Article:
At 5:07 PM +0000 1/28/08, Barker, Sean (UK) wrote:
>Pat  See below
>....
><SB>
>CAD is computationally intensive, and one doesn't want to carry round
>error intervals with every point, line etc. The problem is that many
>algorithms that make geometric calculations do so on the basis of
>topological properties (usually ones which map to the integers  is
>topology an ontology of geometry?)  for example, that you cannot go
>from the inside of a circle to the outside without crossing the
>boundary. (01)
Right. (02)
>The problem I was looking at was not how to represent points accurately,
>but in the presence of (unquantified) inaccuracy, to ensure that
>topological validity was preserved. (03)
Ah, that is hard. Arbitrarily small 'errors' can completely change
the topology, is the problem. (04)
>In practice, the geometrical errors
>were too small to worry about, but the topological errors were
>intractable, at least with the tools we had at the time.
>
>In the resulting system, intervals did not have endpoints, though you
>could separate two intervals by a point. Alternatively, you could say
>that all intervals were open sets, AS WERE THEIR COMPLIMENTS. (05)
There is a classical way to do this, which is to restrict oneself to
open regular subsets of points, and use as an addition operation the
interior of the unions of the closures. This 'fills up' any
singlepoint 'cracks' or breaks in the solids. Or use the dual:
closed sets and the addition is the closure of the union of the
interiors. This eliminates 'foils' one point thick. Sounds like one
of these might have been what you needed (?) (06)
>Or rather,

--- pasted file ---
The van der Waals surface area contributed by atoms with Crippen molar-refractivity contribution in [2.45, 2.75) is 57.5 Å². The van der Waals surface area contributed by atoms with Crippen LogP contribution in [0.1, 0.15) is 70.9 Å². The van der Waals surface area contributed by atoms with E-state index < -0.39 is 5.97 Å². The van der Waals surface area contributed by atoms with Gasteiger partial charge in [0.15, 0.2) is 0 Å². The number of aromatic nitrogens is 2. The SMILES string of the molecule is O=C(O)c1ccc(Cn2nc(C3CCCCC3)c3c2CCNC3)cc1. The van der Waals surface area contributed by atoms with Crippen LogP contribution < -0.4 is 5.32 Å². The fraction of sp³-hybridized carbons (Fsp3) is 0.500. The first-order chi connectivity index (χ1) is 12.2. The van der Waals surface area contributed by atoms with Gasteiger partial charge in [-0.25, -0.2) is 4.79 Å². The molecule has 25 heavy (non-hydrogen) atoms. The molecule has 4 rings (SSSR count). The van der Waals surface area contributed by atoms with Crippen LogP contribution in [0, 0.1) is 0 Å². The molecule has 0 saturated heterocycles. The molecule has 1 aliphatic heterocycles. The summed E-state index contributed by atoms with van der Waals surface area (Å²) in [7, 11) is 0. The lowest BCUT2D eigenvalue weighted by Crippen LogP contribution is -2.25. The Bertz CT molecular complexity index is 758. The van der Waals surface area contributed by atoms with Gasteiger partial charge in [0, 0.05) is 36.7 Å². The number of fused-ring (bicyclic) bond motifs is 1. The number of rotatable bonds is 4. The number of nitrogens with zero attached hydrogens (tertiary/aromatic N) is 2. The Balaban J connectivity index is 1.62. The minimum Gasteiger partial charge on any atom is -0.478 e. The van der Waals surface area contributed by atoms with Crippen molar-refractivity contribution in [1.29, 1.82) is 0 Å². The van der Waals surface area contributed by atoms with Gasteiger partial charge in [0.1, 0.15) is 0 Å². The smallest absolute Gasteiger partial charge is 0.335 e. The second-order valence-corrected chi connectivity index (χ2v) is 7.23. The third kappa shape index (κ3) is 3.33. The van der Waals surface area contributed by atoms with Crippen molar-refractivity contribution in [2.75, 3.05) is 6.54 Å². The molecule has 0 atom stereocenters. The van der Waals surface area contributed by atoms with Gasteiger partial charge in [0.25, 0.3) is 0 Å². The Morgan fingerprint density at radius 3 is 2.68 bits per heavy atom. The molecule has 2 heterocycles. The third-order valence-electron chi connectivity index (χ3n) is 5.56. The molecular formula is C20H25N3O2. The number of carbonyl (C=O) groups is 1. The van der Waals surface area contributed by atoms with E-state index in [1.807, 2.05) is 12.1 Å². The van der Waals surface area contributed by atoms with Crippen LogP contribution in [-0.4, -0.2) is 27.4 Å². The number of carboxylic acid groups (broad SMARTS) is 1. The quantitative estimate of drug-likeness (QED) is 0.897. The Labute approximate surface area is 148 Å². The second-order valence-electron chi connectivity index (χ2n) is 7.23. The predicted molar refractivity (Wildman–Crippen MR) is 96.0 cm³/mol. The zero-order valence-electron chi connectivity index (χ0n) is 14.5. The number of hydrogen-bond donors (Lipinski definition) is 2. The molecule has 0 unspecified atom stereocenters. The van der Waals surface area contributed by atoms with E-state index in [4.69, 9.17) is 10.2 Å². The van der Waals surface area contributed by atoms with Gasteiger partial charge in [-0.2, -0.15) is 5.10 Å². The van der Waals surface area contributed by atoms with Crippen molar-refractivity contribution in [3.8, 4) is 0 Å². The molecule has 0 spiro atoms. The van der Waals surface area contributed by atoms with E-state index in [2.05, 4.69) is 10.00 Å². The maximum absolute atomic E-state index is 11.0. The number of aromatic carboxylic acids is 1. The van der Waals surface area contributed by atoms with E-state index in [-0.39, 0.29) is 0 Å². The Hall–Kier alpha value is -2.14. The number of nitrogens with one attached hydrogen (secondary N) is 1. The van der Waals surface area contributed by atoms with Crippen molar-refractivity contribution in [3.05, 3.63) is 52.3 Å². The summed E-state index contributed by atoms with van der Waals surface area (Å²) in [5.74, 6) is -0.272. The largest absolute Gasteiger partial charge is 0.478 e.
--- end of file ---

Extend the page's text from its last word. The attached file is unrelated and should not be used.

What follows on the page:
>a point could be classified against an interval as being IN, OUT or ON,
>with ON corresponding to the indeterminate value of the Logic of Partial
>Functions. (07)
Which logic of PFs? Do you mean 3valued logic? (Blech) (08)
>
>I should add, in the system I was working on, in 2D we did distinguish
>between points, lines and circles, but that was a matter of
>representation.
></SB>
>
> The discussion reminds me of the story of a man looking
>for his keys by
> a street lamp. When asked where he had dropped them, he
>pointed to a
> place a little way off  "but the light is much better
>over here".
>
>
> Old story, but I fail to see the relevance. The, er, point of
>points is that they are useful.
><SB>
>Its not that points are not useful, the problem is, if we both use the
>term "point", how much work do we need to do before the conversation
>makes sense. (09)
Well, see my recent post. If you agree with all the axioms, we can
communicate usefully without necessarily talking 'about' the same
notion of point. (010)
></SB>
>And, by the way, you can't not have them, in a sense. One can construct
>the points from the intervals. So in a sense they have to be there,
>whether you talk about them or not.
>
><SB>
>Not necessarily in the system I was using. (011)
If the system allowed intervals to meet and satisfied this axiom: (012)
IF a meets b and a meets c and d meets b
THEN d meets c (013)
then one can construct the points from the intervals mathematically. (014)
Pat (015)
></SB>
>
>
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